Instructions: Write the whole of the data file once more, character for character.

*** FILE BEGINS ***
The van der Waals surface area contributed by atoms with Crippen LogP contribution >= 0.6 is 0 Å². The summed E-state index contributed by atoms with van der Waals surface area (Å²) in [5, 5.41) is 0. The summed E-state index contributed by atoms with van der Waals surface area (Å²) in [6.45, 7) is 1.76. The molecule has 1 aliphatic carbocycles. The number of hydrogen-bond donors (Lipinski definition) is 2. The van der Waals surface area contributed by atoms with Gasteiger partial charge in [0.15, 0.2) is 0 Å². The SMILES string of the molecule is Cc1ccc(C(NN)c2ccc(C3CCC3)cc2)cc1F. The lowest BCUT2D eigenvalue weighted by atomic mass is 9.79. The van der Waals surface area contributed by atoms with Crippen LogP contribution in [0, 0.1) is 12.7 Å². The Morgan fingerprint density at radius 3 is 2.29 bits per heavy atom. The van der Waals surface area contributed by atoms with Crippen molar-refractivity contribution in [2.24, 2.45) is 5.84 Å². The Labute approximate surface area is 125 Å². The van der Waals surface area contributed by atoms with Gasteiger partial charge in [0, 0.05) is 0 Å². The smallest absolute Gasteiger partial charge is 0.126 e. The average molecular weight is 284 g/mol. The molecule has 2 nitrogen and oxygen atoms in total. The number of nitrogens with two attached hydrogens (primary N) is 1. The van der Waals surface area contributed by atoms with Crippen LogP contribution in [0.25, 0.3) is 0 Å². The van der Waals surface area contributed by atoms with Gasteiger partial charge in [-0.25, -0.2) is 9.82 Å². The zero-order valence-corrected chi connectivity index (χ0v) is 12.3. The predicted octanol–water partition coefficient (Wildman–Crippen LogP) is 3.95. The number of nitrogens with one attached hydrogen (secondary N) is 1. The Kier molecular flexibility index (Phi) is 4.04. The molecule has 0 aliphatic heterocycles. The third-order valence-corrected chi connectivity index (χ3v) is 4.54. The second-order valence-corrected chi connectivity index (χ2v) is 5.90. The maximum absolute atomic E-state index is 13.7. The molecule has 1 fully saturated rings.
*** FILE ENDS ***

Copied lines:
The van der Waals surface area contributed by atoms with Crippen LogP contribution >= 0.6 is 0 Å². The summed E-state index contributed by atoms with van der Waals surface area (Å²) in [5, 5.41) is 0. The summed E-state index contributed by atoms with van der Waals surface area (Å²) in [6.45, 7) is 1.76. The molecule has 1 aliphatic carbocycles. The number of hydrogen-bond donors (Lipinski definition) is 2. The van der Waals surface area contributed by atoms with Gasteiger partial charge in [0.15, 0.2) is 0 Å². The SMILES string of the molecule is Cc1ccc(C(NN)c2ccc(C3CCC3)cc2)cc1F. The lowest BCUT2D eigenvalue weighted by atomic mass is 9.79. The van der Waals surface area contributed by atoms with Crippen LogP contribution in [0, 0.1) is 12.7 Å². The Morgan fingerprint density at radius 3 is 2.29 bits per heavy atom. The van der Waals surface area contributed by atoms with Crippen molar-refractivity contribution in [2.24, 2.45) is 5.84 Å². The Labute approximate surface area is 125 Å². The van der Waals surface area contributed by atoms with Gasteiger partial charge in [0, 0.05) is 0 Å². The smallest absolute Gasteiger partial charge is 0.126 e. The average molecular weight is 284 g/mol. The molecule has 2 nitrogen and oxygen atoms in total. The number of nitrogens with two attached hydrogens (primary N) is 1. The van der Waals surface area contributed by atoms with Crippen LogP contribution in [0.25, 0.3) is 0 Å². The van der Waals surface area contributed by atoms with Gasteiger partial charge in [-0.25, -0.2) is 9.82 Å². The zero-order valence-corrected chi connectivity index (χ0v) is 12.3. The predicted octanol–water partition coefficient (Wildman–Crippen LogP) is 3.95. The number of nitrogens with one attached hydrogen (secondary N) is 1. The Kier molecular flexibility index (Phi) is 4.04. The molecule has 0 aliphatic heterocycles. The third-order valence-corrected chi connectivity index (χ3v) is 4.54. The second-order valence-corrected chi connectivity index (χ2v) is 5.90. The maximum absolute atomic E-state index is 13.7. The molecule has 1 fully saturated rings.